I wrote yesterday that I hoped that my post would “spark some ideas for your own upgrades and help you maintain momentum.” I’m wowed by the attention the post has received by both Ed Brill and others. We are fortunate as an organization to have an extensive talent pool given that we are a university. However, this work was done by a group of three very talented individuals who work within our technology organization itself. My point being that such a campaign can be developed with minimal resources, with in-house talent, and a short timeframe (we had a four week turnaround).
In addition to the postcard campaign, I’d like to share the digital signage that we’ve displayed on both campuses. Again, the same team prepared the video/sound. Kudos to “The Incredible Power of the Team.”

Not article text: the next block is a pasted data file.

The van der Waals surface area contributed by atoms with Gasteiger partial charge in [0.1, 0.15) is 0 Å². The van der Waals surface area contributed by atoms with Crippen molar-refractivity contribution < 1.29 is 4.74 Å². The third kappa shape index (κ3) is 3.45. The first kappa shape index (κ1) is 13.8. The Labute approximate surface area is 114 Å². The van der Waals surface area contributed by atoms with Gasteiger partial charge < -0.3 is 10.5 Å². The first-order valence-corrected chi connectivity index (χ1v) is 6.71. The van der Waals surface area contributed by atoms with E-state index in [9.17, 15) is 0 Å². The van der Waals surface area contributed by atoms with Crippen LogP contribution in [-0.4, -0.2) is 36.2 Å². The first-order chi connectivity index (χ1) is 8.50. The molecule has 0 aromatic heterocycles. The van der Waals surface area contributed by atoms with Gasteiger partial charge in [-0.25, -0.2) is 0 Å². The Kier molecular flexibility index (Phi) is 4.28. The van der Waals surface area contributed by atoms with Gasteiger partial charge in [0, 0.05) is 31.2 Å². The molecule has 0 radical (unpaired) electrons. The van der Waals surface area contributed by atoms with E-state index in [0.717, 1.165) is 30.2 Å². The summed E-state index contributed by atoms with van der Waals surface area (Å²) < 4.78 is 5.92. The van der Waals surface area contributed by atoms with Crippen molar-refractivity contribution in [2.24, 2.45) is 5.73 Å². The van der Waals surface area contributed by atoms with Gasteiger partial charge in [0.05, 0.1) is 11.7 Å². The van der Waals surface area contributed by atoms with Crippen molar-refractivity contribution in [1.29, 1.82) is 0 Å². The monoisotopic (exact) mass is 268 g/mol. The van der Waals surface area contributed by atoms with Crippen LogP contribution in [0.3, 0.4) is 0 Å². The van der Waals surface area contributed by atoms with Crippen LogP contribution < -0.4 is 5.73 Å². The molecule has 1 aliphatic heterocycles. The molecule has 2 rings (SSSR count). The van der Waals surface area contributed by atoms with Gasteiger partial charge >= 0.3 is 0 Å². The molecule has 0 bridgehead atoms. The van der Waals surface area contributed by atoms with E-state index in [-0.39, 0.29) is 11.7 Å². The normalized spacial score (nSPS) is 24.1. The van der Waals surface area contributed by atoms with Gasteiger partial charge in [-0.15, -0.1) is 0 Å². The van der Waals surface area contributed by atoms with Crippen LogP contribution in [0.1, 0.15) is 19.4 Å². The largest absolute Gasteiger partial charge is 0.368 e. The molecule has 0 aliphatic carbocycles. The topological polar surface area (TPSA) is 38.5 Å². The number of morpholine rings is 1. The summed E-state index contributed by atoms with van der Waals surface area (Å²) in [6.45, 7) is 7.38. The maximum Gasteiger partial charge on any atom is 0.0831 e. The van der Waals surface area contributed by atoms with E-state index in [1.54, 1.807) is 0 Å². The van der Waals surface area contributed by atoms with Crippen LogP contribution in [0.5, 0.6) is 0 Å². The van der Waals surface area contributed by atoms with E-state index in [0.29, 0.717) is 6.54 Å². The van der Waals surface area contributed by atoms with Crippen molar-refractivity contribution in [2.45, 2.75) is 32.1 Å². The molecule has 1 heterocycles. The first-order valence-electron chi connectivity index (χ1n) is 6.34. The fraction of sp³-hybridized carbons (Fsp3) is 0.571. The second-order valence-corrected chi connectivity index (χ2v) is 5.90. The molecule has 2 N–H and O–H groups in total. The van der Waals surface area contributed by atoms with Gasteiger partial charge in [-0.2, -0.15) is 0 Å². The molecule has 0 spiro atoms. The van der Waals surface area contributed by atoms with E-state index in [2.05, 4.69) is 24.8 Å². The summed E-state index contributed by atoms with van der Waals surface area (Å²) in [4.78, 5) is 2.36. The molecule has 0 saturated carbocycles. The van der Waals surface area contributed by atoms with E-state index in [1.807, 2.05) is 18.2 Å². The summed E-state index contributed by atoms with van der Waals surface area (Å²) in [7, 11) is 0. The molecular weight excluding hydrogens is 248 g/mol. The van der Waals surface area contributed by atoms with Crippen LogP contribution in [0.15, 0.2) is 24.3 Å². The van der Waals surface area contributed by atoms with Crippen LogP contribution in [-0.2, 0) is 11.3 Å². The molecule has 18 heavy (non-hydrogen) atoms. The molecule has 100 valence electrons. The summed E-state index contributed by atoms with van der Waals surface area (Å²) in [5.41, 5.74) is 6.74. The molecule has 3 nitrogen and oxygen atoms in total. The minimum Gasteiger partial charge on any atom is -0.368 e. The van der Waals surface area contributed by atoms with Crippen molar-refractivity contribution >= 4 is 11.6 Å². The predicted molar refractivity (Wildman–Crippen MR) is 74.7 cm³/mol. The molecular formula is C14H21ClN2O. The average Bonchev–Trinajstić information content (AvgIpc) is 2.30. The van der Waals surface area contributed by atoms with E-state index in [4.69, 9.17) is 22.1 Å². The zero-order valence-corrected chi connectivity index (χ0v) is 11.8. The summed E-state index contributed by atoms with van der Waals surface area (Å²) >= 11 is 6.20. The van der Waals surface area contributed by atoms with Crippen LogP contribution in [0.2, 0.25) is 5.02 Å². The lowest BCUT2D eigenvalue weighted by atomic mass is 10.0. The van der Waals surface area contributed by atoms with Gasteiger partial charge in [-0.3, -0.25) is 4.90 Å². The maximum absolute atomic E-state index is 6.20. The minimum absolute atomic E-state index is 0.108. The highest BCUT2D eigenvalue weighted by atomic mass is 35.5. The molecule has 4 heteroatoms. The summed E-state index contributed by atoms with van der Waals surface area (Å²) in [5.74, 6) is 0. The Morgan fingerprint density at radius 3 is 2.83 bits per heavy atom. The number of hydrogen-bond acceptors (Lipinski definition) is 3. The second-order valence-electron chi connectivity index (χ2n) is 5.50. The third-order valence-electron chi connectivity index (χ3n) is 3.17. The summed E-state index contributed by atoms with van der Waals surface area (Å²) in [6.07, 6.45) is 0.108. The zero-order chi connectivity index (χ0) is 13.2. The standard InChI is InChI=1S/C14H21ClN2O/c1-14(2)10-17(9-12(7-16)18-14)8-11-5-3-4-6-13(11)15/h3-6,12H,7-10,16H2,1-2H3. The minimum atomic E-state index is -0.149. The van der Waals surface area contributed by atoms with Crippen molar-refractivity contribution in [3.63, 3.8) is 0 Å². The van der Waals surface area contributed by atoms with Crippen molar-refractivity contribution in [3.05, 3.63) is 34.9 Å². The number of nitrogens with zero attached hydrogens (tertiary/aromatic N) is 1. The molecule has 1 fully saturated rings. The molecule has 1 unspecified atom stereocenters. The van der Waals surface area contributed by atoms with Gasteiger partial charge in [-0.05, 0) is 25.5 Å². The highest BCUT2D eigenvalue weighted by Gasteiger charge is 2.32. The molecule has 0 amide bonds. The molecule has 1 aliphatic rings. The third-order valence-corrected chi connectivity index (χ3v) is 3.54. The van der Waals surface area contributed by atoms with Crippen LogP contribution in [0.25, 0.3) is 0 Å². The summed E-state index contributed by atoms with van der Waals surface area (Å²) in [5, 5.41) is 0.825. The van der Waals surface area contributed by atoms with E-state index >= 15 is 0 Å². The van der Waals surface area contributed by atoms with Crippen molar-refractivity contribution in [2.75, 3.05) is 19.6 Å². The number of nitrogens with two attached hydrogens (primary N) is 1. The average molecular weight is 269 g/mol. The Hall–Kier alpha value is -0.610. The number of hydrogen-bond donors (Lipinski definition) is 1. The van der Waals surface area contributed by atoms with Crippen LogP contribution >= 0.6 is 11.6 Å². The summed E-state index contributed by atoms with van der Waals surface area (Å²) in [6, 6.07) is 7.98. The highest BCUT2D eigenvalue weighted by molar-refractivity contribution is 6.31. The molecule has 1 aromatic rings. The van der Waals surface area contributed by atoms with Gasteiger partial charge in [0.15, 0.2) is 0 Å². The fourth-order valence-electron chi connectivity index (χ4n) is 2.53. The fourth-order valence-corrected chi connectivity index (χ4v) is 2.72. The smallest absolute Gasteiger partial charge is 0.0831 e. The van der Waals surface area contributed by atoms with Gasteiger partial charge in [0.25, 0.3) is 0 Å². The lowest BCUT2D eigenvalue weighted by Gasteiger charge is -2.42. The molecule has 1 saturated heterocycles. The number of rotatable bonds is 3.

The alert goes out. “Uh oh, we’ve got another one – a server killer.” Okay, exactly what is a “server killer“? This is the term my team and I have affectionately coined for those processes that may crash your Domino server or at a minimum affect the overall performance of your server. What are these mystery “processes” and what are the symptoms of a “server killer”? Well, have you seen rapid and/or prolonged CPU spikes or a high number of threads on a particular task or the updall task running on names.nsf or on a particular database for hours? Have you seen agent manager spinning on an agent of unknown origin? Where do these processes come from? The most likely source is your user population (and not necessarily your Notes developers *wink*) . Here are some examples.